The fellowship of sharing a life-changing experience
He is a first-hand witness to knowing Jesus. But all of us who know Jesus (although not in the first century AD) share that experience. It is life-changing. All of us have fellowship in that shared experience.
1. First of all, it is fellowship with God:
We proclaim to you what we have seen and heard, so that you also may have fellowship with us. And our fellowship is with the Father and with His Son, Jesus Christ.
He is addressing churches where the gospel that the apostles shared out of their own experience was being hijacked by self-appointed teachers who did not have that personal experience of knowing God through Jesus. They did not have transformed lives. But they claimed it didn’t matter (perhaps you have heard this in our time).
God is light; in Him there is no darkness at all.
God doesn’t do compromise. The false teachers liked their position but they were not teaching out of personal conviction and experience, because they didn’t get it and John writes:
If we claim to have fellowship with Him and yet walk in the darkness, we lie and do not live out the truth.
That is the unregenerate person who will assert stridently that there is no need to be born again. But how else can we walk in the light — live by the truth? And how can we expect to have fellowship with one another, if we do not share the experience of coming to know God?>
2. It is fellowship with one another
But if we walk in the light, as He is in the light, we have fellowship with one another, and the blood of Jesus, His Son, purifies us from all sin.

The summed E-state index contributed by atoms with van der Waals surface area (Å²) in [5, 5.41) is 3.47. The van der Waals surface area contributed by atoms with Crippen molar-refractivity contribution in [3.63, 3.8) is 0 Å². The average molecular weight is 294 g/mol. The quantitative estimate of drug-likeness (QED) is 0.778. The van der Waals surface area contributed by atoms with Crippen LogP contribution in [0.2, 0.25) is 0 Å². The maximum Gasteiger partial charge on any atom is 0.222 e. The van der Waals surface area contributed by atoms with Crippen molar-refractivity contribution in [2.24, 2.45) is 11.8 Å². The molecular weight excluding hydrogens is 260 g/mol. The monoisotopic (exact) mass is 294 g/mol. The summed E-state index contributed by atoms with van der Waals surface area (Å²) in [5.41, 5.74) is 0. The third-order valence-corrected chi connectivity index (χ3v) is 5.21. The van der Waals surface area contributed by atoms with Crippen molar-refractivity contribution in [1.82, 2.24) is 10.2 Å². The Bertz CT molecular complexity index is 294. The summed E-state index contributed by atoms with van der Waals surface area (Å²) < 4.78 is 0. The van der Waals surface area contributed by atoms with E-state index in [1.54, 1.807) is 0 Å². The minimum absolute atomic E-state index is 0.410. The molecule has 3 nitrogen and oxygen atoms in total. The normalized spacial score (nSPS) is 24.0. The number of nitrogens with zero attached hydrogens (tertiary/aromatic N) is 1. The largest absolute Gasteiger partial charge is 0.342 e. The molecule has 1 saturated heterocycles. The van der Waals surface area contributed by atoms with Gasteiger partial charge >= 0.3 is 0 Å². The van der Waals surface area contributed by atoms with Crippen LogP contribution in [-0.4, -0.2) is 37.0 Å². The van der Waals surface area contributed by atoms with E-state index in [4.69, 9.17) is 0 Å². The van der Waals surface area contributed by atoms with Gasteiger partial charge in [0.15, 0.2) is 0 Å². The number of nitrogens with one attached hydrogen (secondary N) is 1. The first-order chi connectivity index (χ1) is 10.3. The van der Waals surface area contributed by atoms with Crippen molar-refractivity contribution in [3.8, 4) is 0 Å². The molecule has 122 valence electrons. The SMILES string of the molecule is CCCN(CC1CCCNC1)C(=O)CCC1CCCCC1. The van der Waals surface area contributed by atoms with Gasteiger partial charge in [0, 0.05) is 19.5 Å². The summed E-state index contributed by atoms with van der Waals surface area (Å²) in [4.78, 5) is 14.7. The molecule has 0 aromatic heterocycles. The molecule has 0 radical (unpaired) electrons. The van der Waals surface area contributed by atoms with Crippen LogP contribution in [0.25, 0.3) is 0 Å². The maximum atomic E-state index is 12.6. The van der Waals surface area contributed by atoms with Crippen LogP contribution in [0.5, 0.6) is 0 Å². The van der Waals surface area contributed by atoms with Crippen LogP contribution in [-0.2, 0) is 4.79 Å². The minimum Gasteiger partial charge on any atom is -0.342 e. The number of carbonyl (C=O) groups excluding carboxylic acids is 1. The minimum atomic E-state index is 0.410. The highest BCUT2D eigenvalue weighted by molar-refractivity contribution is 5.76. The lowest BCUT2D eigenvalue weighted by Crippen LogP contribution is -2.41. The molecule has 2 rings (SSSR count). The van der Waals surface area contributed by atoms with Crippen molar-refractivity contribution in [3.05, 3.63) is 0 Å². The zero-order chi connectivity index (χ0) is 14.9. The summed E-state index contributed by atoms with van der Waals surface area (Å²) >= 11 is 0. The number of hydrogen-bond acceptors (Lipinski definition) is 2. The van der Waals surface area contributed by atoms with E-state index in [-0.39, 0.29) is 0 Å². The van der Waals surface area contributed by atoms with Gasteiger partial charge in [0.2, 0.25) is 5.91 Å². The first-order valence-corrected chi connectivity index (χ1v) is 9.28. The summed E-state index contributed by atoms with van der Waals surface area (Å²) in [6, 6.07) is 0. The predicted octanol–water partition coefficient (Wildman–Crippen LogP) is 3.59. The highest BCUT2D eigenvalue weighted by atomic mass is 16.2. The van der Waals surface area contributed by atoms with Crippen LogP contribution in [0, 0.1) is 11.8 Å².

The false teachers were claiming that they had a ‘higher knowledge’ and were somehow an elite who were above sin or whop had some kind of exemption.
John refutes this idea directly:
If we claim to be without sin we deceive ourselves and the truth is not in us. If we confess our sins, He is faithful and just and will forgive us our sins and purify us from all unrighteousness.
The fellowship of knowing a holy God, and sharing His values
Genuine born-again Christian walk in the light, knowing that they are God’s children and dearly loved, yet fallible. Being close to God, who is holy, pretty quickly reveals to us attitudes and areas where we are not holy — and we can do something about that. We can acknowledge where we have fallen short, and know cleansing through Jesus’ shed blood.
And this creates a fellowship with all those who share that identity and share those values.
Fellowship comes, not through any religious activity, but through being submitted to the same Lord, who gives us a relationship with the same Almighty, yet merciful God.
And that’s why all the Christians in that town or in neighbouring villages know each other, regardless of what is written over the door where they worship. Or, increasingly, if they pursue alternative ways of growing as a Christian outside institutional Christianity.
When we start to hold the same values as God — like loving others — we share the same values with others who are rising to the same challenge. And that’s fellowship in the Lord.